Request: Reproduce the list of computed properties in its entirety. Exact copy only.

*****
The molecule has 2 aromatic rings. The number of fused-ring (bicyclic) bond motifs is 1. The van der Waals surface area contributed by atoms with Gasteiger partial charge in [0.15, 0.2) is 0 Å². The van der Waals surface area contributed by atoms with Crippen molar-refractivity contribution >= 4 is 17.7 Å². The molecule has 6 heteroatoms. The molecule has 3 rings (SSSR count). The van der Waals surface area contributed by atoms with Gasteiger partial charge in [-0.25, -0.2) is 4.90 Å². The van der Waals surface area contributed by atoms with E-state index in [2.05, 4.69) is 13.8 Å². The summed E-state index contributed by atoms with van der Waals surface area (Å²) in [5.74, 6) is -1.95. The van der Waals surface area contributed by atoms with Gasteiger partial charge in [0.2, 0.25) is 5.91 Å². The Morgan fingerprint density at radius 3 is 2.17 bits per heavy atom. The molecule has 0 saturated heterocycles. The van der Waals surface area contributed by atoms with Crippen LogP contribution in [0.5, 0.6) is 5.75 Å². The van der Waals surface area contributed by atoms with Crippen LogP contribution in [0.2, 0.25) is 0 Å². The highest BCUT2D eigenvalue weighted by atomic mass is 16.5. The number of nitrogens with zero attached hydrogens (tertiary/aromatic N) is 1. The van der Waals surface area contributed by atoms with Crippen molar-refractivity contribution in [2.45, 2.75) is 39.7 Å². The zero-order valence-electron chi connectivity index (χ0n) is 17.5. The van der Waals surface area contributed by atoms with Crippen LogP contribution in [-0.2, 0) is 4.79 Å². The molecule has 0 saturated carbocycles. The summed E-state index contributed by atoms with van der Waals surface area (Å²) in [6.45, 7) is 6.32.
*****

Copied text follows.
The molecule has 2 aromatic rings. The number of fused-ring (bicyclic) bond motifs is 1. The van der Waals surface area contributed by atoms with Gasteiger partial charge in [0.15, 0.2) is 0 Å². The van der Waals surface area contributed by atoms with Crippen molar-refractivity contribution >= 4 is 17.7 Å². The molecule has 6 heteroatoms. The molecule has 3 rings (SSSR count). The van der Waals surface area contributed by atoms with Gasteiger partial charge in [-0.25, -0.2) is 4.90 Å². The van der Waals surface area contributed by atoms with E-state index in [2.05, 4.69) is 13.8 Å². The summed E-state index contributed by atoms with van der Waals surface area (Å²) in [5.74, 6) is -1.95. The van der Waals surface area contributed by atoms with Gasteiger partial charge in [0.2, 0.25) is 5.91 Å². The Morgan fingerprint density at radius 3 is 2.17 bits per heavy atom. The molecule has 0 saturated heterocycles. The van der Waals surface area contributed by atoms with Crippen LogP contribution in [0.5, 0.6) is 5.75 Å². The van der Waals surface area contributed by atoms with Crippen LogP contribution in [0.2, 0.25) is 0 Å². The highest BCUT2D eigenvalue weighted by atomic mass is 16.5. The number of nitrogens with zero attached hydrogens (tertiary/aromatic N) is 1. The van der Waals surface area contributed by atoms with Crippen molar-refractivity contribution in [2.45, 2.75) is 39.7 Å². The zero-order valence-electron chi connectivity index (χ0n) is 17.5. The van der Waals surface area contributed by atoms with Crippen LogP contribution in [-0.2, 0) is 4.79 Å². The molecule has 0 saturated carbocycles. The summed E-state index contributed by atoms with van der Waals surface area (Å²) in [6.45, 7) is 6.32.